The world of popular culture is filled with the idea of the cross country trip. Think about it, they’re just perfectly designed for plots, as you have a clearly defined end goal, but you have all of the weird stops along the way. There’s a reason it has been the backbone for a number of awesome stories, from Y the Last Man to The Last of Us, and that winning percentage continues with Phantom Road, which stars a long-haul trucker meeting a woman, and the two of embarking on a quest to deliver essentially a magical egg to a mysterious city, while facing off against all manners of disturbing creatures along the way (there is also an FBI agent who is trying to figure it all out, as well). It’s tightly plotted by Lemire, with excellent design work by Walta on a spooky, spooky story.

90. My Hero Academia

One of the many heroes of the world of My Hero Academia

Written by: Kōhei Horikoshi

Art by: Kōhei Horikoshi

​​​​​​​Colors by: N/A

Letters by: John Hunt

Publisher: Viz Media

My Hero Academia’s latest chapters in 2023 moved the superhero manga epic into its incredible endgame with much-anticipated showdowns and more than a few thrilling shocks where All Might, Katsuki Bakugo, and Himiko Toga are concerned – ​​​​​​​CBR Senior Writer Louis Kemner

89. Monstrous

An adopted girl sees herself as a monster

Written by: Sarah Myer

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Art by: Sarah Myer

​​​​​​​Colors by: Sarah Myer

Letters by: Sarah Myer

Publisher: Macmillan

Ever since the earliest days of comic books, creators have used comic book characters as a sort of escape from the reality of their world, and in Monstrous, Sarah Myer shows how that escape can also serve as a gateway to a future world away from the hurt of being an adopted Korean kid in a rural community where Myer and their fellow adopted sister are bullied for being different. In Myer’s case, that bullying leads them to feel “monstrous,” but at the same time, their interest in manga and anime while, at the time, something that made them stand out in a negative way is the same thing that gave Myer an escape and a way to get out of this environment. It’s a powerful story about what creativity can do for your spirit (while also acknowleding just how awful racist bullying can be).

88. Doctor Strange

Doctor Strange flies into action

Written by: Jed MacKay and Amy Chu

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Art by: Pasqual Ferry, Andy MacDonald, Juan Gedeon and Tokitokoro

​​​​​​​Colors by: Matt Hollingsworth, Heather Moore, KJ Diaz and Fer Sifuentes-Suto

Letters by: Cory Petit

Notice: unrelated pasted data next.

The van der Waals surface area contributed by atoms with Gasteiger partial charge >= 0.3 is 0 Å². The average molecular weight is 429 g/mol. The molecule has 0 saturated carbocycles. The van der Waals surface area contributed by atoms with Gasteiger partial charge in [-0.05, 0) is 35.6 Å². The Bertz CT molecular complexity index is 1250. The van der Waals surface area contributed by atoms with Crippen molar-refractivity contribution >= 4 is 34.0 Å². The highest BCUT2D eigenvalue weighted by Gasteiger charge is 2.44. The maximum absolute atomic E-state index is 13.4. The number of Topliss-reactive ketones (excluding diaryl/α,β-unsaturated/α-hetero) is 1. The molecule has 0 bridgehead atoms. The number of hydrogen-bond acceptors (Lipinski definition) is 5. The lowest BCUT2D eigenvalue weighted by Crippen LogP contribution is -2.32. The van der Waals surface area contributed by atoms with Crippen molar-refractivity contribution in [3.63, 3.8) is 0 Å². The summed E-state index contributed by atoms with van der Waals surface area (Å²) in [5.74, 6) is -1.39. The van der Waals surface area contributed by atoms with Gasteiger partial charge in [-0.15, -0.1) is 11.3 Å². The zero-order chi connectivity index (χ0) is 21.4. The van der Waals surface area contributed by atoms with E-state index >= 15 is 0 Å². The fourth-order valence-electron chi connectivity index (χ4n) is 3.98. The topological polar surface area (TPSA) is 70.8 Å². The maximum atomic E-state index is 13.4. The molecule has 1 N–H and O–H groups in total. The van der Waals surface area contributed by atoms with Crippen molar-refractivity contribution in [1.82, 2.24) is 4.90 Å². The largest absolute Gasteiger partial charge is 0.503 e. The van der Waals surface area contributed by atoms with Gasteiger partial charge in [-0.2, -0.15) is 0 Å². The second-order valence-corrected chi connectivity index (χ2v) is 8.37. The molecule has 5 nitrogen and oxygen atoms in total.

Publisher: Marvel​​​​​​​

Jed MacKay burst on to the Doctor Strange scene in 2021 with the Death of Doctor Strange storyline, which led into MacKay’s series starring Clea taking over from her dead husband. Now that Stephen Strange is back, however, MacKay is playing around with what it meant for Strange to be ripped from the magical scene, and what kind of holes that left, most notably with the reveal that there is a whole OTHER version of Strange out there, General Strange, who was specifically freed BECAUSE of Doctor Strange’s death, and now Clea and Stephen have to take on this alternative General Strange, a man hardened by a devastating war.

Doctor Strange has been a fun take on the Good Doctor. Although I didn’t read MacKay’s previous Strange work (where Strange died and Clea was Sorcerer Supreme) but this story feels like a good successor to that one. – CBR Star Wars Writer Brian Jankowski

87. Action Comics

Superman is surrounded by super allies

Written by: Phillip Kennedy Johnson, Dan Jurgens, Leah Williams, Dorado Quick, Magdalene Visaggio, Gene Luen Yang, Greg Hahn, Dan Parent, Nicole Maines, Steve Orlando and Joe Casey

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Art by: Rafa Sandoval, Lee Weeks, Marguerite Sauvage, Max Raynor, Dan Jurgens, Yasmín Flores Montañez, Matthew Clark, Viktor Bogdanovic, Travis Mercer, Eddy Barrows, Eber Ferreira, Fico Ossio, Joe Prado, Jonas Trindade and Norm Rapmund

​​​​​​​Colors by: Matt Herms, Elizabeth Breitweiser, Marguerite Sauvage, Brad Anderson, Mike Spicer, Andrew Dalhouse, Chris Sotomayor, Luis Guerrero and John Kalisz

Letters by: Dave Sharpe, Rob Leigh and Becca Carey

Publisher: DC​​​​​​​

Heading into 2023, Superman made his triumphant return to Earth, and his secret identity was not only restored, but it was restored in such a fashion that it was not going to be revealed again any time soon.

That setup established, Action Comics served as a collection of stories starring not just Superman, but the whole family of characters surrounding him, like Power Girl, Supergirl, Steel and Superboy. Leah Williams’ Power Girl feature was so well received that Power Girl received her own solo series.